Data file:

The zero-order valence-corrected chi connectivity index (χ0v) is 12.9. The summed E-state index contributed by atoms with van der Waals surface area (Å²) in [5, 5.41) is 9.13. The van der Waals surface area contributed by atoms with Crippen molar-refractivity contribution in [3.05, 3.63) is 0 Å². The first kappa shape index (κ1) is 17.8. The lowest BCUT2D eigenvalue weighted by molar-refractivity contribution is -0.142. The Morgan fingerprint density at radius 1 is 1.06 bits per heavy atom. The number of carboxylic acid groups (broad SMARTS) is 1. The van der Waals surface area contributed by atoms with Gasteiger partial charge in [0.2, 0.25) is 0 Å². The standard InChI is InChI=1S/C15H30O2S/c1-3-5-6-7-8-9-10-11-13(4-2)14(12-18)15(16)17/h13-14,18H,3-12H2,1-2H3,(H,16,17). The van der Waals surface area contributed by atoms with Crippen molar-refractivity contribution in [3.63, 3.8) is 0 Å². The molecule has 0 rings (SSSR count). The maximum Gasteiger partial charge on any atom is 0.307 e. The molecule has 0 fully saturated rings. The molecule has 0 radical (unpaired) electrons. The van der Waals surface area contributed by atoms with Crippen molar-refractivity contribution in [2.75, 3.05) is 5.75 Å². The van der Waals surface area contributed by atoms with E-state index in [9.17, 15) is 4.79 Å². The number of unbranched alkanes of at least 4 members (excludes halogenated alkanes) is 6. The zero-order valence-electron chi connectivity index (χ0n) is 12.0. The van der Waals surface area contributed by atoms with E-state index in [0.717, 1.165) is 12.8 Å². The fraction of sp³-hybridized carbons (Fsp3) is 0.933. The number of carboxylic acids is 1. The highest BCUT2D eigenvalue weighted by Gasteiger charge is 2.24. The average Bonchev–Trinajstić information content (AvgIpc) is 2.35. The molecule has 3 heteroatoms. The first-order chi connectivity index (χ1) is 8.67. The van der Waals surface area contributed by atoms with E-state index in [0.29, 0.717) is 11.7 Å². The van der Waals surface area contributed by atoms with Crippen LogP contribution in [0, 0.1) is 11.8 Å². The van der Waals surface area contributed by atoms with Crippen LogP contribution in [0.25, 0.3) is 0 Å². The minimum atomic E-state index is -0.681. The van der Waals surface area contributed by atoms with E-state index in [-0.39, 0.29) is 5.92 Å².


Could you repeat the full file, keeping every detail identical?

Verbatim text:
The zero-order valence-corrected chi connectivity index (χ0v) is 12.9. The summed E-state index contributed by atoms with van der Waals surface area (Å²) in [5, 5.41) is 9.13. The van der Waals surface area contributed by atoms with Crippen molar-refractivity contribution in [3.05, 3.63) is 0 Å². The first kappa shape index (κ1) is 17.8. The lowest BCUT2D eigenvalue weighted by molar-refractivity contribution is -0.142. The Morgan fingerprint density at radius 1 is 1.06 bits per heavy atom. The number of carboxylic acid groups (broad SMARTS) is 1. The van der Waals surface area contributed by atoms with Gasteiger partial charge in [0.2, 0.25) is 0 Å². The standard InChI is InChI=1S/C15H30O2S/c1-3-5-6-7-8-9-10-11-13(4-2)14(12-18)15(16)17/h13-14,18H,3-12H2,1-2H3,(H,16,17). The van der Waals surface area contributed by atoms with Crippen molar-refractivity contribution in [3.63, 3.8) is 0 Å². The molecule has 0 rings (SSSR count). The maximum Gasteiger partial charge on any atom is 0.307 e. The molecule has 0 fully saturated rings. The molecule has 0 radical (unpaired) electrons. The van der Waals surface area contributed by atoms with Crippen molar-refractivity contribution in [2.75, 3.05) is 5.75 Å². The van der Waals surface area contributed by atoms with E-state index in [9.17, 15) is 4.79 Å². The number of unbranched alkanes of at least 4 members (excludes halogenated alkanes) is 6. The zero-order valence-electron chi connectivity index (χ0n) is 12.0. The van der Waals surface area contributed by atoms with E-state index in [0.717, 1.165) is 12.8 Å². The fraction of sp³-hybridized carbons (Fsp3) is 0.933. The number of carboxylic acids is 1. The highest BCUT2D eigenvalue weighted by Gasteiger charge is 2.24. The average Bonchev–Trinajstić information content (AvgIpc) is 2.35. The molecule has 3 heteroatoms. The first-order chi connectivity index (χ1) is 8.67. The van der Waals surface area contributed by atoms with E-state index in [0.29, 0.717) is 11.7 Å². The van der Waals surface area contributed by atoms with Crippen LogP contribution in [0, 0.1) is 11.8 Å². The van der Waals surface area contributed by atoms with Crippen LogP contribution in [0.25, 0.3) is 0 Å². The minimum atomic E-state index is -0.681. The van der Waals surface area contributed by atoms with E-state index in [-0.39, 0.29) is 5.92 Å².